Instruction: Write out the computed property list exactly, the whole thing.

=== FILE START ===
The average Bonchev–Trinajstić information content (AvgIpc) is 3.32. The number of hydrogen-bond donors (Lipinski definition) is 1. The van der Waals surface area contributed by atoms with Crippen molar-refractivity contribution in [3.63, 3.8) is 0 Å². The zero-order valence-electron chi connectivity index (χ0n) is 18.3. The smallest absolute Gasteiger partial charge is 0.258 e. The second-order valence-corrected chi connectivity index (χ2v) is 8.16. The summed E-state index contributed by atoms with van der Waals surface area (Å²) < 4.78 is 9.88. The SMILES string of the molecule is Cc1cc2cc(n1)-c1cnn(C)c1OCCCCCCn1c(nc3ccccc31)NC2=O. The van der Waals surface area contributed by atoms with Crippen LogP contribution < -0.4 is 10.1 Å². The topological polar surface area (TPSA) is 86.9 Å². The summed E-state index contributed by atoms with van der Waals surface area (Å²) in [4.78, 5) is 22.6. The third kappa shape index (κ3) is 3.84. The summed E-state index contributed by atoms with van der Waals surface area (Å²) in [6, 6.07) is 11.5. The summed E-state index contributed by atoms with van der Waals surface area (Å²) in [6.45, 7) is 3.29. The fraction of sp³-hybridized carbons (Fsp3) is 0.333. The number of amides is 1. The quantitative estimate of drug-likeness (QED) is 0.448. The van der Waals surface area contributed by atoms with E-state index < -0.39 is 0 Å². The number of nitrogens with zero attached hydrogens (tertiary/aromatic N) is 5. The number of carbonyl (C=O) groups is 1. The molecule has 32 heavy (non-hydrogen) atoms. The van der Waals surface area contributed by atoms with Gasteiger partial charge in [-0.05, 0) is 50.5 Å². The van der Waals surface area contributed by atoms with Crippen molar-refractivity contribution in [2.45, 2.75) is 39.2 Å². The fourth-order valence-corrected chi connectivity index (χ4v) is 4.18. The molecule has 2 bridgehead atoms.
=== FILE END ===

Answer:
The average Bonchev–Trinajstić information content (AvgIpc) is 3.32. The number of hydrogen-bond donors (Lipinski definition) is 1. The van der Waals surface area contributed by atoms with Crippen molar-refractivity contribution in [3.63, 3.8) is 0 Å². The zero-order valence-electron chi connectivity index (χ0n) is 18.3. The smallest absolute Gasteiger partial charge is 0.258 e. The second-order valence-corrected chi connectivity index (χ2v) is 8.16. The summed E-state index contributed by atoms with van der Waals surface area (Å²) < 4.78 is 9.88. The SMILES string of the molecule is Cc1cc2cc(n1)-c1cnn(C)c1OCCCCCCn1c(nc3ccccc31)NC2=O. The van der Waals surface area contributed by atoms with Crippen LogP contribution < -0.4 is 10.1 Å². The topological polar surface area (TPSA) is 86.9 Å². The summed E-state index contributed by atoms with van der Waals surface area (Å²) in [4.78, 5) is 22.6. The third kappa shape index (κ3) is 3.84. The summed E-state index contributed by atoms with van der Waals surface area (Å²) in [6, 6.07) is 11.5. The summed E-state index contributed by atoms with van der Waals surface area (Å²) in [6.45, 7) is 3.29. The fraction of sp³-hybridized carbons (Fsp3) is 0.333. The number of amides is 1. The quantitative estimate of drug-likeness (QED) is 0.448. The van der Waals surface area contributed by atoms with E-state index < -0.39 is 0 Å². The number of nitrogens with zero attached hydrogens (tertiary/aromatic N) is 5. The number of carbonyl (C=O) groups is 1. The molecule has 32 heavy (non-hydrogen) atoms. The van der Waals surface area contributed by atoms with Gasteiger partial charge in [-0.05, 0) is 50.5 Å². The van der Waals surface area contributed by atoms with Crippen molar-refractivity contribution in [2.45, 2.75) is 39.2 Å². The fourth-order valence-corrected chi connectivity index (χ4v) is 4.18. The molecule has 2 bridgehead atoms.